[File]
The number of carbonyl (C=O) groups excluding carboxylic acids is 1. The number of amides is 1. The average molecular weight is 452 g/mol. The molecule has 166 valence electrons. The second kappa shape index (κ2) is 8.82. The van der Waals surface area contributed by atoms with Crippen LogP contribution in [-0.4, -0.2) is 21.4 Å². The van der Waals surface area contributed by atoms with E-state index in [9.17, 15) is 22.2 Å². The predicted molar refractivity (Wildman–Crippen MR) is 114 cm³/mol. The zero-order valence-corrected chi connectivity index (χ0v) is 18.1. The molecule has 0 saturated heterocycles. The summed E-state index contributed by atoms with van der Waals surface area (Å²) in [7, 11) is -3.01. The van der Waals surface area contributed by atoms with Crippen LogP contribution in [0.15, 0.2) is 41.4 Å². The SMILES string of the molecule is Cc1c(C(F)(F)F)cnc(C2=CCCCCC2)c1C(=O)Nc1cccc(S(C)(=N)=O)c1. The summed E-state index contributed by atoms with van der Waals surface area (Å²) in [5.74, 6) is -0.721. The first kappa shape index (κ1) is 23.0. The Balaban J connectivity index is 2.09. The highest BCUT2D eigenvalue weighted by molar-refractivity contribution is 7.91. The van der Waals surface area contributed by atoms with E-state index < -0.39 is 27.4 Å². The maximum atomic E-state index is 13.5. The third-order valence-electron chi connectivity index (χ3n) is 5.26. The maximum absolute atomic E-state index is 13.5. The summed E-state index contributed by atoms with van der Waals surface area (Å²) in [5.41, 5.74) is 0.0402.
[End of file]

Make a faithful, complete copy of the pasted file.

The number of carbonyl (C=O) groups excluding carboxylic acids is 1. The number of amides is 1. The average molecular weight is 452 g/mol. The molecule has 166 valence electrons. The second kappa shape index (κ2) is 8.82. The van der Waals surface area contributed by atoms with Crippen LogP contribution in [-0.4, -0.2) is 21.4 Å². The van der Waals surface area contributed by atoms with E-state index in [9.17, 15) is 22.2 Å². The predicted molar refractivity (Wildman–Crippen MR) is 114 cm³/mol. The zero-order valence-corrected chi connectivity index (χ0v) is 18.1. The molecule has 0 saturated heterocycles. The summed E-state index contributed by atoms with van der Waals surface area (Å²) in [7, 11) is -3.01. The van der Waals surface area contributed by atoms with Crippen LogP contribution in [0.15, 0.2) is 41.4 Å². The SMILES string of the molecule is Cc1c(C(F)(F)F)cnc(C2=CCCCCC2)c1C(=O)Nc1cccc(S(C)(=N)=O)c1. The summed E-state index contributed by atoms with van der Waals surface area (Å²) in [5.74, 6) is -0.721. The first kappa shape index (κ1) is 23.0. The Balaban J connectivity index is 2.09. The highest BCUT2D eigenvalue weighted by molar-refractivity contribution is 7.91. The van der Waals surface area contributed by atoms with E-state index < -0.39 is 27.4 Å². The maximum atomic E-state index is 13.5. The third-order valence-electron chi connectivity index (χ3n) is 5.26. The maximum absolute atomic E-state index is 13.5. The summed E-state index contributed by atoms with van der Waals surface area (Å²) in [5.41, 5.74) is 0.0402.